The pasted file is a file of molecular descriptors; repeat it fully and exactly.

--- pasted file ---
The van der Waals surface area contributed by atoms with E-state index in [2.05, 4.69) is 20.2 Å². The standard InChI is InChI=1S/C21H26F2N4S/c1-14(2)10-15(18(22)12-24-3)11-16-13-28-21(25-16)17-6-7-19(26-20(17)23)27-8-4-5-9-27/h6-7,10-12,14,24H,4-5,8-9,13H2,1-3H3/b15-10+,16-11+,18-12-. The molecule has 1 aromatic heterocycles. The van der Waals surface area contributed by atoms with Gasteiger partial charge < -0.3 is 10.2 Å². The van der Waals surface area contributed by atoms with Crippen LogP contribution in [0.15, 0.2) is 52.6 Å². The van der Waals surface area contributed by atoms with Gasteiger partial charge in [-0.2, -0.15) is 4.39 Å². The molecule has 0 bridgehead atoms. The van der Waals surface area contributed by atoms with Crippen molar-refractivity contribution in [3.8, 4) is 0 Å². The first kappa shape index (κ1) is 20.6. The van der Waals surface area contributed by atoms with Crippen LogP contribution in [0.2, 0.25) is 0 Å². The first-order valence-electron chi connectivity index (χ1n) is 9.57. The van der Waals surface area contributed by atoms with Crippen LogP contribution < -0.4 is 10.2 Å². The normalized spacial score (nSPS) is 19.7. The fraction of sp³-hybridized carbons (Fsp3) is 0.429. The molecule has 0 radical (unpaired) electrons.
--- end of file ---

The van der Waals surface area contributed by atoms with E-state index in [2.05, 4.69) is 20.2 Å². The standard InChI is InChI=1S/C21H26F2N4S/c1-14(2)10-15(18(22)12-24-3)11-16-13-28-21(25-16)17-6-7-19(26-20(17)23)27-8-4-5-9-27/h6-7,10-12,14,24H,4-5,8-9,13H2,1-3H3/b15-10+,16-11+,18-12-. The molecule has 1 aromatic heterocycles. The van der Waals surface area contributed by atoms with Gasteiger partial charge < -0.3 is 10.2 Å². The van der Waals surface area contributed by atoms with Crippen LogP contribution in [0.15, 0.2) is 52.6 Å². The van der Waals surface area contributed by atoms with Gasteiger partial charge in [-0.2, -0.15) is 4.39 Å². The molecule has 0 bridgehead atoms. The van der Waals surface area contributed by atoms with Crippen molar-refractivity contribution in [3.8, 4) is 0 Å². The first kappa shape index (κ1) is 20.6. The van der Waals surface area contributed by atoms with Crippen LogP contribution in [0.2, 0.25) is 0 Å². The first-order valence-electron chi connectivity index (χ1n) is 9.57. The van der Waals surface area contributed by atoms with Crippen LogP contribution < -0.4 is 10.2 Å². The normalized spacial score (nSPS) is 19.7. The fraction of sp³-hybridized carbons (Fsp3) is 0.429. The molecule has 0 radical (unpaired) electrons.